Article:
It would not be a Zimbabwean electoral process if it just came and went without any acrimonym now would it?

And so it happened that, just like controversial polls before it, the much anticipated 2013 general election brewed up another big shock. This one is being viewed by many observers as the most cunning of them all.

Zanu PF's Robert Mugabe has been known since time immemorial as an ingenious electoral engineer but this time he might have even outdone himself. The 2013 election results are his most brilliant electoral masterstroke to date, and will go down in the annals of Zimbabwe's political history as his ultimate coup de grace.

In the run-up to the elections, one of the most frequently asked questions centred on Mugabe's return to his old sense of bravado and camaraderie. Even though it was a well-known fact that he had long lost his moral influence and political credibility among the Zimbabwean electorate, Mugabe was curiously keen for the polls to happen sooner rather than later. Many were puzzled and wondered aloud as to why he was brimming with so much confidence this time around.

Alas, unbeknown to his long-standing rival and hitherto coalition partner, Morgan Tsvangirai, Mugabe had invested the five years of their so-called all-inclusive government in conjuring electoral magic. By the time election day dawned, Mugabe already knew that he had an ace up his sleeve that would guarantee him a crushing victory over Tsvangirai.

To all practical intents and purposes for wily old Mugabe, the 2013 elections were by no means a popularity contest. He already knew that he was no match for the much more popular former labour leader Tsvangirai. Instead he focused on tampering with the outcome of the electoral process and the manner in which the results were announced. Therein lay his trump card.

I was in Harare when the results were being broadcast to the nation and I can fully confirm that everyone was shocked by the so-called landslide. Neither the supporters of Tsvangirai's MDC, nor Zanu PF, knew how to react. Curiously, despite the results showing that Mugabe had garnered an astonishing two million votes in less than 24 hours, there was not one bit of public celebration.

Zimbabweans fear for the future

Everyday life across Zimbabwe remained normal as if nothing had happened. The truth is that most Zimbabweans feared for their future. The word on the street was that Mugabe's prolonged stay in power was not good for the political ir socio-economic prospects of the country.

But that will not cause Mugabe any sleepless nights at all. It seems he plans to continue in active politics until his last breath. All indications are that he will try to unite his heavily factionalised Zanu PF party and also preside over his succession process. On the other hand, he will continue to close any form of open democratic space against all his political rivals and the civil society voices. There are also fears of a police-led crackdown against all perceived enemies of the state in the next few months ahead.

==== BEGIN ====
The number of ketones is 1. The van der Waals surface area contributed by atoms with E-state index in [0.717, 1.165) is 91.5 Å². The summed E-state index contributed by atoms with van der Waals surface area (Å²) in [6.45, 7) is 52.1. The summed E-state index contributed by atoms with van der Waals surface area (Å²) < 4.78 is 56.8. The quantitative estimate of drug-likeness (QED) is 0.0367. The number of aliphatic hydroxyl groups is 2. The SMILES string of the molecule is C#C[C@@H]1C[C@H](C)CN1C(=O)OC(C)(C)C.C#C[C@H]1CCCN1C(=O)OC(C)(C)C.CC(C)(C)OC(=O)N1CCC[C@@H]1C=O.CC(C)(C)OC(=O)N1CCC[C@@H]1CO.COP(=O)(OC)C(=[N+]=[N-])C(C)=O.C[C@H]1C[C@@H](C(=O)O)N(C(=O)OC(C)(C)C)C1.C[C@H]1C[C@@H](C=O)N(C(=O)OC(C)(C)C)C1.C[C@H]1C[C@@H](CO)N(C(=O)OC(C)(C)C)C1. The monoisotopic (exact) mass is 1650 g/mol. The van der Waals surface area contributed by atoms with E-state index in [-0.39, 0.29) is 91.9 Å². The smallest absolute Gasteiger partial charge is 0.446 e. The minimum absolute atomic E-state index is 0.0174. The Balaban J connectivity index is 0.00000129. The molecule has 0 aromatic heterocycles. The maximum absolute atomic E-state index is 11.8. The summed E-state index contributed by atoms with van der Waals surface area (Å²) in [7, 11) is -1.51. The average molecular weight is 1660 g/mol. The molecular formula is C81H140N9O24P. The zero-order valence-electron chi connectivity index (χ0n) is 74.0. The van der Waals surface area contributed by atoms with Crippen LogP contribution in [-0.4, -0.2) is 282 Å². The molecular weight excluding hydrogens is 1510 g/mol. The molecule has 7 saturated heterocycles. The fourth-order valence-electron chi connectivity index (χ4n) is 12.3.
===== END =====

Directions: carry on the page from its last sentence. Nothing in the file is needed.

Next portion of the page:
Zimbabweans are a peace-loving people and have even been accused of being docile. Mugabe has gambled on the fact that it is highly unlikely that his stranglehold on power will ever be challenged through mass street protests.

Zimbabweans have tried this before and failed dismally. They have even failed to stage boycott actions such as the stay-aways. The few opponents who dare to express their disapproval on the streets will be rounded up and charged with treason. Nothing else will then happen afterwards.

Zimbabwe is stuck with Mugabe for life. Even worse, Zimbabwe may be stuck with Zanu PF for a long time if the party manages to successfully resolve the thorny matter of Mugabe's successor. Buoyed by this hollow victory, Zanu PF will now confidently go ahead with its destructive populist policy of indigenisation and continue to destroy whatever little is left of the economy.

Most Zimbabweans will bury their heads in the sand and continue to try to make ends meet with or without the support of their government and state. Others will give up on the hard life in the country and reluctantly seek greener pastures outside Zimbabwe.

They will inevitably join the ever-growing numbers of the diaspora that is estimated at three million people. This is a huge figure when one considers that the 2011 census put the national population at around 13 million. To make matters worse for Zimbabwe, most of the people in exile have a lot of skills and work experience. This is the sort of human resource capital the country desperately needs to have any chance of reviving the economy.

Most Zimbabweans in the diaspora are unlikely to return to the country anytime soon. If anything, it now appears that some of them have given up on their hopes of ever returning.

Given these dark realities, it seems as if things will have to get worse first before they become better for Zimbabwe - that is if they will ever become better.

Daniel Molokele is a Zimbabwean pro-democracy human rights lawyer and international coordinator for the Global Zimbabwe Forum (GZF), a network for all organisations representing Zimbabweans living outside the country